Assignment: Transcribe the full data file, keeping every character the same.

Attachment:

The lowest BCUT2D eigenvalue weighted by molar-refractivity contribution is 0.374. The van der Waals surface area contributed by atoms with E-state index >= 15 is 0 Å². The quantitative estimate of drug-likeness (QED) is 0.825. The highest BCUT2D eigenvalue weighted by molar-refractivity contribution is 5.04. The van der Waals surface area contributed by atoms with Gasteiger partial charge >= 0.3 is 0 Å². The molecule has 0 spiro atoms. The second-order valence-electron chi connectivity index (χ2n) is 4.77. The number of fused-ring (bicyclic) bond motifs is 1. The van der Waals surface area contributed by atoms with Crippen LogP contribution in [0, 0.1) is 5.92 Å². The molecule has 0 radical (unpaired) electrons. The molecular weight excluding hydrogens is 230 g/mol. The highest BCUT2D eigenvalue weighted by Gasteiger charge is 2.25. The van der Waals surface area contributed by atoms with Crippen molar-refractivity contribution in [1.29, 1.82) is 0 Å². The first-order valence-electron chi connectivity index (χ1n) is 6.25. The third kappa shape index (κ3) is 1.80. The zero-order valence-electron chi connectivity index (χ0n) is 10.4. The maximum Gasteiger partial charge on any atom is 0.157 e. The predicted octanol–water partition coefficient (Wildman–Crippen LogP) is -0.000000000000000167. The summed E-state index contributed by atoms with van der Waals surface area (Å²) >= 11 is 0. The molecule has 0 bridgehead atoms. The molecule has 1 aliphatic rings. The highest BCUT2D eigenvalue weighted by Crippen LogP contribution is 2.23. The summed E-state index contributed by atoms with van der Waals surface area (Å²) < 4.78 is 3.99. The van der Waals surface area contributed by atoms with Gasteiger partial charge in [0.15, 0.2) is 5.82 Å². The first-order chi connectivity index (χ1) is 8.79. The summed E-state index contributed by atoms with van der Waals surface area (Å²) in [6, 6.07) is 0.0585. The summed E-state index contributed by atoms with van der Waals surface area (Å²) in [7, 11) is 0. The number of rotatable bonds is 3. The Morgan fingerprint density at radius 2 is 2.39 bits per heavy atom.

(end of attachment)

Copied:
The lowest BCUT2D eigenvalue weighted by molar-refractivity contribution is 0.374. The van der Waals surface area contributed by atoms with E-state index >= 15 is 0 Å². The quantitative estimate of drug-likeness (QED) is 0.825. The highest BCUT2D eigenvalue weighted by molar-refractivity contribution is 5.04. The van der Waals surface area contributed by atoms with Gasteiger partial charge >= 0.3 is 0 Å². The molecule has 0 spiro atoms. The second-order valence-electron chi connectivity index (χ2n) is 4.77. The number of fused-ring (bicyclic) bond motifs is 1. The van der Waals surface area contributed by atoms with Crippen LogP contribution in [0, 0.1) is 5.92 Å². The molecule has 0 radical (unpaired) electrons. The molecular weight excluding hydrogens is 230 g/mol. The highest BCUT2D eigenvalue weighted by Gasteiger charge is 2.25. The van der Waals surface area contributed by atoms with Crippen molar-refractivity contribution in [1.29, 1.82) is 0 Å². The first-order valence-electron chi connectivity index (χ1n) is 6.25. The third kappa shape index (κ3) is 1.80. The zero-order valence-electron chi connectivity index (χ0n) is 10.4. The maximum Gasteiger partial charge on any atom is 0.157 e. The predicted octanol–water partition coefficient (Wildman–Crippen LogP) is -0.000000000000000167. The summed E-state index contributed by atoms with van der Waals surface area (Å²) >= 11 is 0. The molecule has 0 bridgehead atoms. The molecule has 1 aliphatic rings. The highest BCUT2D eigenvalue weighted by Crippen LogP contribution is 2.23. The summed E-state index contributed by atoms with van der Waals surface area (Å²) < 4.78 is 3.99. The van der Waals surface area contributed by atoms with Gasteiger partial charge in [0.15, 0.2) is 5.82 Å². The first-order chi connectivity index (χ1) is 8.79. The summed E-state index contributed by atoms with van der Waals surface area (Å²) in [6, 6.07) is 0.0585. The summed E-state index contributed by atoms with van der Waals surface area (Å²) in [7, 11) is 0. The number of rotatable bonds is 3. The Morgan fingerprint density at radius 2 is 2.39 bits per heavy atom.